The August 2011 Khyber Agency bombing occurred on 19 August 2011 in Jamrud, Ghundai within the Khyber Agency of FATA, Pakistan. At least 48 people were reported to have died after a suicide bomber exploded his vest at a mosque during Friday prayers in the month of Ramadan when about 300-500 people were praying; at least 40 others were also wounded.
Pakistan has faced a renewed insurgency since the death of Osama bin Laden in April 2011, including bold attacks against military targets and the destruction of naval aircraft.
On the same day of the attacks, the United States of America's Central Intelligence Agency's drones killed four people said to be "militants" in the wider tribal area.
A suicide bomber who was said to have been a teenage boy exploded his vest at a mosque in the Ghundai area of Khyber Agency. The mosque was in an area inhabited by Kokikhel tribes who have been opposed to the Taliban activities and have fought to expel them from the region. Mutahir Zeb, a regional government administrator, said that the attack could have been in retaliation and that "many of the wounded succumbed to their injuries, adding to the toll that may rise further as there are still people in critical condition." Khalid Mumtaz Kundi, the deputy chief of the district administration, said that the suicide bomber was wearing 8–10 kg of explosives and was on foot when he exploded his vest in the prayer hall; he also said that ball bearings were used in the attack. According to Al Jazeera the whole mosque compound collapsed with many more worshippers buried under the rubble.
The wounded were taken via ambulances for treatment to the Khyber Teaching Hospital, Hayatabad Medical Complex and the Lady Reading Hospital in Peshawar.
Though no one laid claim to the attack, the Pakistani Taliban were suspected. According to Al Jazeera however, Tehreek-e-Taliban Pakistan's factions said that they do not carry out attacks on mosques.
- President Asif Ali Zardari condemned the blast and reiterated the government's stance on dealing with militants "with iron hands;" he added that all those who perpetrate such attacks are inhumane.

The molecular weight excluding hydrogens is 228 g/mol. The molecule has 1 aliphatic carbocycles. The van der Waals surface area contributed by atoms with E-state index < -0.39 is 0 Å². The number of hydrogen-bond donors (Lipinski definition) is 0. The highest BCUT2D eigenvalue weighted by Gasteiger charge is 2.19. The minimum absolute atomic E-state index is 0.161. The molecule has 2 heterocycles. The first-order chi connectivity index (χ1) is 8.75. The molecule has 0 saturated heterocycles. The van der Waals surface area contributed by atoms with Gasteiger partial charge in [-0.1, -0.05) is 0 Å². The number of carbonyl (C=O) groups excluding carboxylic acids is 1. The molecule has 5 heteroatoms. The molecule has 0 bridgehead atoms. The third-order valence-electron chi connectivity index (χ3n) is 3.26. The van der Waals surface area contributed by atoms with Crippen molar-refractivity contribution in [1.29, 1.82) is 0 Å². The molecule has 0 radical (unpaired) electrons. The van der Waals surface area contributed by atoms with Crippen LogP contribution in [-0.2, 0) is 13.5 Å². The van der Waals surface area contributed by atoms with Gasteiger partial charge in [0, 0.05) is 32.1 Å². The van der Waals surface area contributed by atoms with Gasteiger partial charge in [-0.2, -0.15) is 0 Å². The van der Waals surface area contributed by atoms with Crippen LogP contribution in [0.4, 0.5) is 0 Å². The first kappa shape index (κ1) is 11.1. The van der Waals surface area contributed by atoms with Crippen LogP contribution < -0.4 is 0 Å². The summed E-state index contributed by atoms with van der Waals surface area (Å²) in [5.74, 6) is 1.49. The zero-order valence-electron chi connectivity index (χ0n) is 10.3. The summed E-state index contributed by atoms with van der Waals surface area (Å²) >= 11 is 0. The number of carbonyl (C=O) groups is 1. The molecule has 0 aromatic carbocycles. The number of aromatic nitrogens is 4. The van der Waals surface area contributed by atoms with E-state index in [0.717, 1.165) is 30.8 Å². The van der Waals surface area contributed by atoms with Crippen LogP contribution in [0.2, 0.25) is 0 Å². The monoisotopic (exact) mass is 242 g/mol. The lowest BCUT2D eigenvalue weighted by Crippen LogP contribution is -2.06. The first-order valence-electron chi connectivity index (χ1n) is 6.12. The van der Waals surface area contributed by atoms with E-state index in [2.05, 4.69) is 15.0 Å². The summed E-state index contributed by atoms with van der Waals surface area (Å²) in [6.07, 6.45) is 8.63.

- Prime Minister Yousaf Raza Gillani also expressed his condemnation and directed the provincial Government of Khyber Pakhtunkhwa to provide the best medical care possible to victims, at the expense of the state.
- Chief Minister of Khyber Pakhtunkhwa Ameer Haider Khan Hoti condemned the blast and termed it as an inhumane and un-Islamic act in the holy month of Ramadan. Expressing grief over the loss of lives, he expressed solidarity with the relatives of the deceased and ordered the administration of local hospitals to ensure ready facilities for the treatment of the injured.
- Imran Khan, chairman of the Tehreek-e-Insaaf party, condemned the blasts and attacked the government, accusing it of having badly failed in protecting the people of Pakistan.
- The Jamat-e-Islami also condemned the blast, with Syed Munawar Hasan and Liaqat Baloch issuing a joint statement in which they called the bombing a coward and inhumane act "by the enemies of the country and Islam." They also expressed sympathies with families who had lost their relatives and prayed for the peace of those who had been killed and injured in the bombing.
- Chief Minister of Sindh Syed Qaim Ali Shah condemned the blast and stated that "terrorists can never succeed in their attempts to destabilise the country."
- United States – Secretary of State Hillary Clinton said that "The slaughter of worshippers as they gathered at a mosque for Ramadan's Friday prayers underscores the brutality of those who would target civilians during a time of celebration and reflection for Muslims throughout the world. Our thoughts and prayers are with the families and loved ones affected by this deplorable violence. The United States deeply respects Pakistan's sacrifices in the fight against extremism and we continue to stand with Pakistan against those who seek to undermine democracy."